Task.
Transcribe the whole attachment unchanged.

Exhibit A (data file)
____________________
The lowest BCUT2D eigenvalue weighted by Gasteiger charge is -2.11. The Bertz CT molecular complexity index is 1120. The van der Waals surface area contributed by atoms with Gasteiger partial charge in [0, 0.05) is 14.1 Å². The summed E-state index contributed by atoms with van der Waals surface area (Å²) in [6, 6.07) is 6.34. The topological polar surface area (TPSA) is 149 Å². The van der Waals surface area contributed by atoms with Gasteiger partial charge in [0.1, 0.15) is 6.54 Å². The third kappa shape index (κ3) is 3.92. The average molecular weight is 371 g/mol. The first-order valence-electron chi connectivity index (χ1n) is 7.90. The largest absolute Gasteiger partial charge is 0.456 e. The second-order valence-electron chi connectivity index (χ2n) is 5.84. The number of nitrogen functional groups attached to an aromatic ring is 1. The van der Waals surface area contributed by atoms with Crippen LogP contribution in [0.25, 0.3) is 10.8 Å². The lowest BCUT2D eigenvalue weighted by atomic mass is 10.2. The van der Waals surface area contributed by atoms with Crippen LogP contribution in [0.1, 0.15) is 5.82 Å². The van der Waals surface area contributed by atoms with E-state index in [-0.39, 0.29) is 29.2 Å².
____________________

The lowest BCUT2D eigenvalue weighted by Gasteiger charge is -2.11. The Bertz CT molecular complexity index is 1120. The van der Waals surface area contributed by atoms with Gasteiger partial charge in [0, 0.05) is 14.1 Å². The summed E-state index contributed by atoms with van der Waals surface area (Å²) in [6, 6.07) is 6.34. The topological polar surface area (TPSA) is 149 Å². The van der Waals surface area contributed by atoms with Gasteiger partial charge in [0.1, 0.15) is 6.54 Å². The third kappa shape index (κ3) is 3.92. The average molecular weight is 371 g/mol. The first-order valence-electron chi connectivity index (χ1n) is 7.90. The largest absolute Gasteiger partial charge is 0.456 e. The second-order valence-electron chi connectivity index (χ2n) is 5.84. The number of nitrogen functional groups attached to an aromatic ring is 1. The van der Waals surface area contributed by atoms with Crippen LogP contribution in [0.25, 0.3) is 10.8 Å². The lowest BCUT2D eigenvalue weighted by atomic mass is 10.2. The van der Waals surface area contributed by atoms with Crippen LogP contribution in [0.1, 0.15) is 5.82 Å². The van der Waals surface area contributed by atoms with E-state index in [-0.39, 0.29) is 29.2 Å².